Leveraged or Bull ETFs are exchange-traded funds that enable you to bet with the direction of the market, sector, or index. Leveraged ETFs enable you to magnify your profits or losses using leverage without the complexity of Options contracts.
Leveraged ETFs usually have built-in leverage of 2x or 3x leverage. If you buy a 3x Leveraged ETF on any market day, and the index moves up 2%, you can expect a 6% profit. Conversely, if the market moved down 2% on that day, the 3x leveraged ETF would ensure you incur a loss of 6%.
1. Understand Leveraged ETF Decay
All Leveraged ETFs have warnings that they should only be traded on a daily basis. Of course, you can hold them for longer than one day, but you will see mismatches in the return of the short ETF vs. the actual index over time. This is known as leveraged ETF decay.
Leveraged ETFs Do Not Match the Index Performance Because:
- The underlying contracts supporting the leveraged ETFs need to be rebalanced at the end of the trading day; this causes slippage.
- The effect of the volatility of an index will affect compounding, which affects the inverse ETF. For more information, see this Leveraged ETF FAQ.
- Related Article: Our Resident ETF Trader Joe’s Leveraged ETF Strategy
2. Leveraged ETFs Should Have Good Liquidity & Volume
It is important that if you purchase a Leveraged/Bull ETF that you can actually sell it when you want to, for a price that is close to your target price. There are 124 Leveraged ETFs on the US exchanges, and the average 10-day trading volume is 1 million shares per day. You will want to choose ETFs that average at least 500,000 traded per day.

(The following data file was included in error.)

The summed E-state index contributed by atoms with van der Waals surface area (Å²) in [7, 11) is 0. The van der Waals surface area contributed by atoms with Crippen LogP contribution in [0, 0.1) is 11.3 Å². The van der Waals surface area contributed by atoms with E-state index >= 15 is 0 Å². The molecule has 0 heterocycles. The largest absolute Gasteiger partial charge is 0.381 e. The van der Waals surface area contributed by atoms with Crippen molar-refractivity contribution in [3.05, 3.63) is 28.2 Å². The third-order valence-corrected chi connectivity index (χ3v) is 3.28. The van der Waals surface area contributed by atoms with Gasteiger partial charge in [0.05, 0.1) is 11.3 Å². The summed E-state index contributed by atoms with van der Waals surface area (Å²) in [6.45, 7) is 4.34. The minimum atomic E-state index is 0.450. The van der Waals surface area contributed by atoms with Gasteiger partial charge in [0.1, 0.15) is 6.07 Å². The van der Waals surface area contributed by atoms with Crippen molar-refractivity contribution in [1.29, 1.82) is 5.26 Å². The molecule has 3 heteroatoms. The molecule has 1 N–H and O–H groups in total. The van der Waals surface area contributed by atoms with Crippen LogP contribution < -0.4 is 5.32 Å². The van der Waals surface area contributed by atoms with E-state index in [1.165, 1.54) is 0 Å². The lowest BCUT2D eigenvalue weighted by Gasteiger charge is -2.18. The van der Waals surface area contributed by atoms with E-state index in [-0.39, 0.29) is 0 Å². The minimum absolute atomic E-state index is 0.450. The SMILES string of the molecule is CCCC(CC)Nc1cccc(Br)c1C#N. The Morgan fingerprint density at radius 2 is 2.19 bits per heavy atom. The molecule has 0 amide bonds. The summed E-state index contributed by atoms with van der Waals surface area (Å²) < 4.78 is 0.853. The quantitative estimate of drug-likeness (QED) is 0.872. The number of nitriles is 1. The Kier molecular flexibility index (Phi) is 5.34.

3. Choose ETFs With Higher Assets Under Management
The median amount of Net Assets under management for leveraged and inverse ETFs is $50 million. It is wise to only utilize ETFs with more than $100 million in assets managed; this helps with liquidity and the fund’s stability.
4. ETFs Should Have Low Expenses
Any Inverse or Leveraged ETF you choose to trade should have lower expense ratios. Of the 244 ETFs in this study, the average expense ratio is 0.96%, but the range of expenses spanned from 1.65% to 0.3%. The largest most liquid funds have an expense ratio between 0.95% and 1.08%, which is acceptable.
- Related Article: The 21 Best Ethical ESG ETFs
5. Use a Commission Free Broker to Minimize Costs
When purchasing ETFs, you should select a broker that enables you to buy and sell ETFs with $0 zero commissions. Firstrade has over 2,200 commission-free ETFs, the largest in the industry. Read the Firstrade Review or visit Firstrade.
6. Get High-Quality ETF Research Software
Related Articles: Finding Great Stocks With Stock Rover
- 12 Legendary Strategies to Beat the Market That [Really] Work
- Our Beat the Market Screener [Actually] Beats the Market
- 4 Easy Steps to Build The Best Buffett Stock Screener
- 6 Steps to Build an Ethical ESG Investment Portfolio
- All Value Investing Strategies & Articles
- Use a CANSLIM Stock Screener Strategy To Beat the Market
More articles related to funds
- The Difference Between ETFs and Mutual Funds is Capital Flow
- ETFs vs. Mutual Funds: The Difference Impacts Your Gains
- What is an Index Fund & How do Index Funds Work?
- Investing In Mutual Funds Pros & Cons
- How to Invest in Index Funds to Maximize Long-term Profits
- ETFs vs. Mutual Funds vs. Index Funds: Simply Explained
- Investing in Index Funds: Everything You Need to Know
- ETFs vs. Stocks. 7 Reasons ETFs Are Better